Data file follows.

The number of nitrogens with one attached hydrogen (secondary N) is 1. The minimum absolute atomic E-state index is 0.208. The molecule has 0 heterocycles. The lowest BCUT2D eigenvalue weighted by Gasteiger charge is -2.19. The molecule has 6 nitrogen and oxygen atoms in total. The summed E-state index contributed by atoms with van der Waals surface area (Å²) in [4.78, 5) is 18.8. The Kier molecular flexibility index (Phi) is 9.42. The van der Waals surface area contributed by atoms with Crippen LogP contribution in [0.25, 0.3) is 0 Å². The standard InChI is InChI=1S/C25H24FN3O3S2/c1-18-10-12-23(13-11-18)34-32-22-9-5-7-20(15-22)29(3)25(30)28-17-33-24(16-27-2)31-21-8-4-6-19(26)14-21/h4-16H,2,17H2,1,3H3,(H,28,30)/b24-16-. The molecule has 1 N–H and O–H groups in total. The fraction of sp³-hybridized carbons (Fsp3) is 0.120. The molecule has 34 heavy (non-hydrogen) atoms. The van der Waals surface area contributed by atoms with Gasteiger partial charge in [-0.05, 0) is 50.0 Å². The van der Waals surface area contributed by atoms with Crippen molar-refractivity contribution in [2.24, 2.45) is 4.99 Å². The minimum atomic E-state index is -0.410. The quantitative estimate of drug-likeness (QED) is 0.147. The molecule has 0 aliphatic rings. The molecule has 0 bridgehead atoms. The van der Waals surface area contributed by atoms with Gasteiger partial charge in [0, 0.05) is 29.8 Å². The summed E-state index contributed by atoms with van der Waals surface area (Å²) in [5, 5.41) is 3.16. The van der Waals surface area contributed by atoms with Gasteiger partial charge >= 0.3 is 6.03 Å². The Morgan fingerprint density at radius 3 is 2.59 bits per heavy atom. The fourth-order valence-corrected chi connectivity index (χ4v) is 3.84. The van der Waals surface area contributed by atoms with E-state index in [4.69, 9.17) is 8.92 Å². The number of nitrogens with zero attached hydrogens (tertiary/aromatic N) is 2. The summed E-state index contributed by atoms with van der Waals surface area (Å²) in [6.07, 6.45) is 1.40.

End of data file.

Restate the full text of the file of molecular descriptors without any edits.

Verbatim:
The number of nitrogens with one attached hydrogen (secondary N) is 1. The minimum absolute atomic E-state index is 0.208. The molecule has 0 heterocycles. The lowest BCUT2D eigenvalue weighted by Gasteiger charge is -2.19. The molecule has 6 nitrogen and oxygen atoms in total. The summed E-state index contributed by atoms with van der Waals surface area (Å²) in [4.78, 5) is 18.8. The Kier molecular flexibility index (Phi) is 9.42. The van der Waals surface area contributed by atoms with Crippen LogP contribution in [0.25, 0.3) is 0 Å². The standard InChI is InChI=1S/C25H24FN3O3S2/c1-18-10-12-23(13-11-18)34-32-22-9-5-7-20(15-22)29(3)25(30)28-17-33-24(16-27-2)31-21-8-4-6-19(26)14-21/h4-16H,2,17H2,1,3H3,(H,28,30)/b24-16-. The molecule has 1 N–H and O–H groups in total. The fraction of sp³-hybridized carbons (Fsp3) is 0.120. The molecule has 34 heavy (non-hydrogen) atoms. The van der Waals surface area contributed by atoms with Gasteiger partial charge in [-0.05, 0) is 50.0 Å². The van der Waals surface area contributed by atoms with Crippen molar-refractivity contribution in [2.24, 2.45) is 4.99 Å². The minimum atomic E-state index is -0.410. The quantitative estimate of drug-likeness (QED) is 0.147. The molecule has 0 aliphatic rings. The molecule has 0 bridgehead atoms. The van der Waals surface area contributed by atoms with Gasteiger partial charge in [0, 0.05) is 29.8 Å². The summed E-state index contributed by atoms with van der Waals surface area (Å²) in [5, 5.41) is 3.16. The van der Waals surface area contributed by atoms with Gasteiger partial charge >= 0.3 is 6.03 Å². The Morgan fingerprint density at radius 3 is 2.59 bits per heavy atom. The fourth-order valence-corrected chi connectivity index (χ4v) is 3.84. The van der Waals surface area contributed by atoms with E-state index in [4.69, 9.17) is 8.92 Å². The number of nitrogens with zero attached hydrogens (tertiary/aromatic N) is 2. The summed E-state index contributed by atoms with van der Waals surface area (Å²) in [6.07, 6.45) is 1.40.